If I had been Arnold, if I had been taken through the story as given to him by Karla in the film, and if I had interacted with her as she’s interpreted by Prepon, I would have recommended that she be paroled. It therefore comes as a complete shock when the good doctor’s verdict is “Karla Homolka is a person highly artificial, articulate, manipulative, who is egocentric, if not narcissistic, and whose behavior cannot be explained solely on the basis of intimidation or abuse by Paul Bernardo…”
Don’t get me wrong, Prepon is amazing in the role. Her performance as Karla shows us a woman who is incredibly insecure, desperately needy and willing to do anything for the man she loves and wants to keep, even if she knows what she’s being asked to do is so very wrong. It shows a woman who was severely abused and who was beaten into doing what “her king” wanted, but who also saw “her king” as possibly the only other real person in the world. It shows an innocent woman trapped by her own mind and by a boogeyman of a husband. It shows an excellent actress being put through her paces and creating a wonderful character. It shows Karla as victim, as lover and loving sister and as wife. In fact, it shows everything but the truth.
The fact that Bernardo and Homolka were seen by all who knew them as a fairytale couple belonging to the Beautiful People tribe, is underscored by almost every shot in the film. Golden-haired Prepon is dressed in blue or grey and bathed in either blue or gold light – kudos to the DP and the lighting team – in order to accentuate her blue-grey eyes and flawless blonde beauty. Bernardo is shown as preppy and handsome; the epitome of the perfect boyfriend and husband. The overall effect is almost Hollywood-esque in that it almost reads as though the real couple’s looks and charisma were increased by the Name Talent playing them. This is not the case, though, as Paul and Karla were beautiful and charismatic and utterly irresistible. It is, though, interesting to note that it is only after Karla leaves Paul that he becomes unkempt and unattractive and that their house descends into decay.
Prepon is also shown in close-up or extreme close-up exceedingly often during her interviews, with the background blurring into non-existence at times. This is a very effective metaphor for the self-centeredness of the sociopath where they see only themselves and their wants and needs in focus and everything else doesn’t really matter.
There is also a difference in quality between the interview and the flashback sequences. While the interviews are incredibly slick examples of top-notch studio filmmaking, the flashback sequences are grainier and more “indie” seeming. This totally works as a subtle nod to the importance of film in the overall story, and as reference to the fact that Paul and Karla taped almost everything to do with their murderous exploits. The soft focus grainy tone to the flashback scenes could also almost suggest that the memories being revealed are themselves grainy and out of focus, which underlines the subtle theme of memories being subjective and open to interpretation.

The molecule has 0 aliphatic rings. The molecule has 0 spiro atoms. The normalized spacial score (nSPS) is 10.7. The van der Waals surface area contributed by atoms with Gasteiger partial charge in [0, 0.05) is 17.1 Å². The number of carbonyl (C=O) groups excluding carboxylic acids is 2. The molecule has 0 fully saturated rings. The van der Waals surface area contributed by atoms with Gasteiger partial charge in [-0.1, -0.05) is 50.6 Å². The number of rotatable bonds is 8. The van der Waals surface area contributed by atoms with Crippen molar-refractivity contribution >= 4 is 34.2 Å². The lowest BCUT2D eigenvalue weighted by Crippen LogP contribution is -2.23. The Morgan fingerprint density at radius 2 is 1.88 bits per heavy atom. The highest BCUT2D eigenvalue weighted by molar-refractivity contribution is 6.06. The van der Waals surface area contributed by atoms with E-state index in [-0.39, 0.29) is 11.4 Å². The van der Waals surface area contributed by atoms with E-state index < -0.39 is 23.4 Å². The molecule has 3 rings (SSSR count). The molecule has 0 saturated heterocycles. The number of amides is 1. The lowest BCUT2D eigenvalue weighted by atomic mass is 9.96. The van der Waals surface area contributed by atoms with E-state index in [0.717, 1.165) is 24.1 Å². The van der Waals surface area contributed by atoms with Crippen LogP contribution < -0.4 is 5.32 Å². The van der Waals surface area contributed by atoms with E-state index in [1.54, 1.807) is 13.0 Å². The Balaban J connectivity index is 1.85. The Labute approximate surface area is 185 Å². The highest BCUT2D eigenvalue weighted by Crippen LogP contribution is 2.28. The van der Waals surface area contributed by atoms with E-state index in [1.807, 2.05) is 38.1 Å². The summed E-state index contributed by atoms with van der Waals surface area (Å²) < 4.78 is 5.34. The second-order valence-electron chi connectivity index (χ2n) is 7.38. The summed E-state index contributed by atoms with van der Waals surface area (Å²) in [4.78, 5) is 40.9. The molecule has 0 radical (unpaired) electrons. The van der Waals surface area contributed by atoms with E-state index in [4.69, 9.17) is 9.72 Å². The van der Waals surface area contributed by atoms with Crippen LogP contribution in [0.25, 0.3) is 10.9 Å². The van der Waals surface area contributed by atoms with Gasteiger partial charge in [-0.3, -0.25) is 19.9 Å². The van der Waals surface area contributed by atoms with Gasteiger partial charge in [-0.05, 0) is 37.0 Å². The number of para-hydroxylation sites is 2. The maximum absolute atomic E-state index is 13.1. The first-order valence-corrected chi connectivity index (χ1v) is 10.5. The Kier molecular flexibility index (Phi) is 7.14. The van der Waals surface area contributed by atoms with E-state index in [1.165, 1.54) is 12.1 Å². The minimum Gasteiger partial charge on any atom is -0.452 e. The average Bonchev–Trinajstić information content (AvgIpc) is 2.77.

There is a strange dichotomy about how the film deals with the truth. Given the “no tape reveal” plot-twist, it’s hardly surprising that Karla’s treatment of the truth ranges from Incredibly Accurate to Not True at All. Incredibly Accurate moments include the almost-perfect re-creation of Karla and Paul’s wedding photo, the use of the teddy bear in the torture scenes, the fact that Tammy Homolka was killed in a downstairs room and the references to the killings happening on or around holidays. The Not True at All category must, however, include the facts that the third Homolka sister, Lori, was totally left out of the picture, that their second victim (supposed to be schoolgirl Leslie Mahaffy) was at least ten years too old and that Karla, Tammy and Lori’s parents were actually in the house when Tammy was killed. Fact and fiction are blended seamlessly, though, and everyone who watches the film will get the overall idea…except for the tapes’ no-show!
Bender’s Karla is a great story and a fine film with talented actors giving striking performances. It’s a pity that it strayed so far from the truth. Unless I’m missing something, how the film’s Karla was played or was intended to be perceived does not tie in with the Karla of reality, which has the effect of leaving the viewer confused about exactly who and what she was. But maybe that was the filmmaker’s intent all along: you believe that Karla is “something” from what she tells you and what you see, and, at the end of the day, you find out that she is really “something quite different”…